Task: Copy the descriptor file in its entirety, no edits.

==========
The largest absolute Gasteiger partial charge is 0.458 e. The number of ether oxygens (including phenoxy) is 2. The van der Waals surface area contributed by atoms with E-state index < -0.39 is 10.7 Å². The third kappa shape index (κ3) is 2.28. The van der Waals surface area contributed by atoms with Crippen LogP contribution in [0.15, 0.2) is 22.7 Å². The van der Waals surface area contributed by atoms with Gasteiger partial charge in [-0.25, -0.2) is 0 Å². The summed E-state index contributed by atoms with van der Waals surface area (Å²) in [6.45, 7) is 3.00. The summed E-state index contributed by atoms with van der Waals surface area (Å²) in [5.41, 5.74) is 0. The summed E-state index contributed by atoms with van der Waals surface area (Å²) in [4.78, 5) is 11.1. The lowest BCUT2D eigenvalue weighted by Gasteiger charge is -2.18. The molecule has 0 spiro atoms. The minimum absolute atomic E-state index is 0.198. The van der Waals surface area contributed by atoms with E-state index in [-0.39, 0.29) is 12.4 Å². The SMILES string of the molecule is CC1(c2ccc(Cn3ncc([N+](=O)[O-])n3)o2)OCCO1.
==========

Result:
The largest absolute Gasteiger partial charge is 0.458 e. The number of ether oxygens (including phenoxy) is 2. The van der Waals surface area contributed by atoms with E-state index < -0.39 is 10.7 Å². The third kappa shape index (κ3) is 2.28. The van der Waals surface area contributed by atoms with Crippen LogP contribution in [0.15, 0.2) is 22.7 Å². The van der Waals surface area contributed by atoms with Gasteiger partial charge in [-0.25, -0.2) is 0 Å². The summed E-state index contributed by atoms with van der Waals surface area (Å²) in [6.45, 7) is 3.00. The summed E-state index contributed by atoms with van der Waals surface area (Å²) in [5.41, 5.74) is 0. The summed E-state index contributed by atoms with van der Waals surface area (Å²) in [4.78, 5) is 11.1. The lowest BCUT2D eigenvalue weighted by Gasteiger charge is -2.18. The molecule has 0 spiro atoms. The minimum absolute atomic E-state index is 0.198. The van der Waals surface area contributed by atoms with E-state index in [-0.39, 0.29) is 12.4 Å². The SMILES string of the molecule is CC1(c2ccc(Cn3ncc([N+](=O)[O-])n3)o2)OCCO1.